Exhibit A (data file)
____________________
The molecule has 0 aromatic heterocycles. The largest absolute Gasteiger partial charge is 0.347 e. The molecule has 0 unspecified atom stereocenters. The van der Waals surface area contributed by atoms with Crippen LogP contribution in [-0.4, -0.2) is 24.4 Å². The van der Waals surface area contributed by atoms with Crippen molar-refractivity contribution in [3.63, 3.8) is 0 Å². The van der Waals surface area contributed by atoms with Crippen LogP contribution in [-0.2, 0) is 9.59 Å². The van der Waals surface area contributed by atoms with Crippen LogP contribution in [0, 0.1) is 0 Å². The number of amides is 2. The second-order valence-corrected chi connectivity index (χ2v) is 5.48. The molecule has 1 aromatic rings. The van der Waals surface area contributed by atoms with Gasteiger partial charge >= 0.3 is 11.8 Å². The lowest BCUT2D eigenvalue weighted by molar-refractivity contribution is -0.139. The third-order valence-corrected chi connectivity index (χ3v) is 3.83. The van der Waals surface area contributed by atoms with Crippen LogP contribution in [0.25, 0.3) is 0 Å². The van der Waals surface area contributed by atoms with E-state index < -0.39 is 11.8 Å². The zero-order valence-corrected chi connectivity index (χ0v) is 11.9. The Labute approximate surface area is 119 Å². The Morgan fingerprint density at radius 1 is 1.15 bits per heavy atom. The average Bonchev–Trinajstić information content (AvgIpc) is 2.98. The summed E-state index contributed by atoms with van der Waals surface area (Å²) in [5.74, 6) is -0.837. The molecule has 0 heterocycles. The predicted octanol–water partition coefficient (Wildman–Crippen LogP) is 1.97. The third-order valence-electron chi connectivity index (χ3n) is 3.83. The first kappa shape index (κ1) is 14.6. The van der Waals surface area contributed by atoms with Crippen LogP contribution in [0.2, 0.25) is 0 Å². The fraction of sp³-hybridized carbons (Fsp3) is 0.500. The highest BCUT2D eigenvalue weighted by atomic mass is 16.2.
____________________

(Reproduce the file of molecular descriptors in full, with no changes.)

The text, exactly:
The molecule has 0 aromatic heterocycles. The largest absolute Gasteiger partial charge is 0.347 e. The molecule has 0 unspecified atom stereocenters. The van der Waals surface area contributed by atoms with Crippen LogP contribution in [-0.4, -0.2) is 24.4 Å². The van der Waals surface area contributed by atoms with Crippen molar-refractivity contribution in [3.63, 3.8) is 0 Å². The van der Waals surface area contributed by atoms with Crippen LogP contribution in [-0.2, 0) is 9.59 Å². The van der Waals surface area contributed by atoms with Crippen LogP contribution in [0, 0.1) is 0 Å². The number of amides is 2. The second-order valence-corrected chi connectivity index (χ2v) is 5.48. The molecule has 1 aromatic rings. The van der Waals surface area contributed by atoms with Gasteiger partial charge >= 0.3 is 11.8 Å². The lowest BCUT2D eigenvalue weighted by molar-refractivity contribution is -0.139. The third-order valence-corrected chi connectivity index (χ3v) is 3.83. The van der Waals surface area contributed by atoms with Crippen LogP contribution in [0.25, 0.3) is 0 Å². The van der Waals surface area contributed by atoms with E-state index < -0.39 is 11.8 Å². The zero-order valence-corrected chi connectivity index (χ0v) is 11.9. The Labute approximate surface area is 119 Å². The Morgan fingerprint density at radius 1 is 1.15 bits per heavy atom. The average Bonchev–Trinajstić information content (AvgIpc) is 2.98. The summed E-state index contributed by atoms with van der Waals surface area (Å²) in [5.74, 6) is -0.837. The molecule has 0 heterocycles. The predicted octanol–water partition coefficient (Wildman–Crippen LogP) is 1.97. The third-order valence-electron chi connectivity index (χ3n) is 3.83. The first kappa shape index (κ1) is 14.6. The van der Waals surface area contributed by atoms with Crippen LogP contribution in [0.2, 0.25) is 0 Å². The fraction of sp³-hybridized carbons (Fsp3) is 0.500. The highest BCUT2D eigenvalue weighted by atomic mass is 16.2.